The Golden Age of Joseph Smith’s Presence in Mormonism?
February 7, 2010 5 Comments
It is clearly the case that (for a multitude of reasons) the majority of Latter-day Saints share little interest in the tiny details of Joseph Smith’s life, or his ideas that extend beyond what may appear in the current correlated materials. Herding the minutia of Joseph’s sermons is what we do here and that’s an activity which raises little interest in that quarter. But an unintentional side effect of the natural loyalty many Saints have to the “correlated” materials generally leaves some fraction of them open to the shocks the various critics of Mormonism love to deliver. That, more than the history geeks, keeps alive some interest in the side lights of early Mormonism and the unofficial Joseph Smith.*
Consider the case of the late Reverend Wesley P. Walters, indefatigable digger up of obscurities that in part initiated a renaissance in the study of the early Mormon mythos.
But what is the fate of interest in such matters? With the 1970s came the Arrington years in Mormon history and while those heady times saw a somewhat negative response in some circles, Church sponsored professional history never died, just percolated and returned in a different form with the current Smith papers project and likely successors. What will be the effects of what seems to be a kind of dualism regarding how we tell the founding stories of Mormonism? Will there be a coming together of the official stories and the versions rising from the sources now becoming available to Mormons, not from critics, but from Church sponsored agents?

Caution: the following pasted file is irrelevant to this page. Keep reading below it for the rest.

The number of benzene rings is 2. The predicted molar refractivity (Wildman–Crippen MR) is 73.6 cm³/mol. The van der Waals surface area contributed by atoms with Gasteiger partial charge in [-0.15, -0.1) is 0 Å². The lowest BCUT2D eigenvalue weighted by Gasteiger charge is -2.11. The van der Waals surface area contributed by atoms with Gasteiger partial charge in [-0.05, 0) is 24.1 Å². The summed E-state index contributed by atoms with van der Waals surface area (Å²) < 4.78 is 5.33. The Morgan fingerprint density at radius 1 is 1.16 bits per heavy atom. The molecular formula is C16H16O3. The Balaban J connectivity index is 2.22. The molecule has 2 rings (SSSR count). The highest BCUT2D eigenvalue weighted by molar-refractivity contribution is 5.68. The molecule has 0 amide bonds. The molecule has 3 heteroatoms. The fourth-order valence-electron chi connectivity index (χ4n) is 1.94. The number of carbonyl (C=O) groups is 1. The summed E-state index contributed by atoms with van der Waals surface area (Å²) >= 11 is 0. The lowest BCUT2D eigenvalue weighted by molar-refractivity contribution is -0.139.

Personally, I think the official story will gradually become a simpler one, a more focused one, not a more detailed one. But what do I know?
* To be sure the response to faith claim challenges varies widely. For instance, I think of one man among my acquaintances whose response to uncomfortable facts is the familiar stone-wall approach. That person regards the study response as a waste of time and contextualizing Joseph Smith is viewed as something like a “faith crime.”